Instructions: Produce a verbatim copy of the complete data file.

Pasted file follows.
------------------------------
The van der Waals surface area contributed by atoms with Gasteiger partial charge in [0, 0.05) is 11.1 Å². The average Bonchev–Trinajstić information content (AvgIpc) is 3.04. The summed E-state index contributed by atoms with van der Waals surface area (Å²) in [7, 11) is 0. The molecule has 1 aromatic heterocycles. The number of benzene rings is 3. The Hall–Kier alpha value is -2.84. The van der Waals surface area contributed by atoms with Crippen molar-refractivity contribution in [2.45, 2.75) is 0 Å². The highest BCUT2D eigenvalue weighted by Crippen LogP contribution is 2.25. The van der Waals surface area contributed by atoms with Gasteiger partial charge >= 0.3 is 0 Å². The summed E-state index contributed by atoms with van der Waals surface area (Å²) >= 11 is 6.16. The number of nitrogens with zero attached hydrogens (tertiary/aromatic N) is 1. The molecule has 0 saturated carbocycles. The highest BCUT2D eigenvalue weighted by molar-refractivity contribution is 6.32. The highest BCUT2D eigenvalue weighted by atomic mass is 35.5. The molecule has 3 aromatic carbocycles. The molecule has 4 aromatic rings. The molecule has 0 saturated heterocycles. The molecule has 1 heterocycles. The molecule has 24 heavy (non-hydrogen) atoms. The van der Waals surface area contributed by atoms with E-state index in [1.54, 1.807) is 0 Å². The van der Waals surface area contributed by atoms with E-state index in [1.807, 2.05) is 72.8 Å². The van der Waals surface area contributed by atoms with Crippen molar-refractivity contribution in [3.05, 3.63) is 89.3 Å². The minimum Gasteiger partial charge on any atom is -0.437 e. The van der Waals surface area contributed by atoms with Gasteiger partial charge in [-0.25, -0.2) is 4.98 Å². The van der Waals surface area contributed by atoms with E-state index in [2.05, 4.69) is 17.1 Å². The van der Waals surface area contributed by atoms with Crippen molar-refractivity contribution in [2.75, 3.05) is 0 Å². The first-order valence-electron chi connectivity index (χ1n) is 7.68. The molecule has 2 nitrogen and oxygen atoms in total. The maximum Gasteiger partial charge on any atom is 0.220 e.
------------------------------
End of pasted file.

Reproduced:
The van der Waals surface area contributed by atoms with Gasteiger partial charge in [0, 0.05) is 11.1 Å². The average Bonchev–Trinajstić information content (AvgIpc) is 3.04. The summed E-state index contributed by atoms with van der Waals surface area (Å²) in [7, 11) is 0. The molecule has 1 aromatic heterocycles. The number of benzene rings is 3. The Hall–Kier alpha value is -2.84. The van der Waals surface area contributed by atoms with Crippen molar-refractivity contribution in [2.45, 2.75) is 0 Å². The highest BCUT2D eigenvalue weighted by Crippen LogP contribution is 2.25. The van der Waals surface area contributed by atoms with Gasteiger partial charge >= 0.3 is 0 Å². The summed E-state index contributed by atoms with van der Waals surface area (Å²) >= 11 is 6.16. The number of nitrogens with zero attached hydrogens (tertiary/aromatic N) is 1. The molecule has 0 saturated carbocycles. The highest BCUT2D eigenvalue weighted by molar-refractivity contribution is 6.32. The highest BCUT2D eigenvalue weighted by atomic mass is 35.5. The molecule has 3 aromatic carbocycles. The molecule has 4 aromatic rings. The molecule has 0 saturated heterocycles. The molecule has 1 heterocycles. The molecule has 24 heavy (non-hydrogen) atoms. The van der Waals surface area contributed by atoms with E-state index in [1.54, 1.807) is 0 Å². The van der Waals surface area contributed by atoms with E-state index in [1.807, 2.05) is 72.8 Å². The van der Waals surface area contributed by atoms with Crippen molar-refractivity contribution in [3.05, 3.63) is 89.3 Å². The minimum Gasteiger partial charge on any atom is -0.437 e. The van der Waals surface area contributed by atoms with Gasteiger partial charge in [-0.25, -0.2) is 4.98 Å². The van der Waals surface area contributed by atoms with E-state index in [2.05, 4.69) is 17.1 Å². The van der Waals surface area contributed by atoms with Crippen molar-refractivity contribution in [2.75, 3.05) is 0 Å². The first-order valence-electron chi connectivity index (χ1n) is 7.68. The molecule has 2 nitrogen and oxygen atoms in total. The maximum Gasteiger partial charge on any atom is 0.220 e.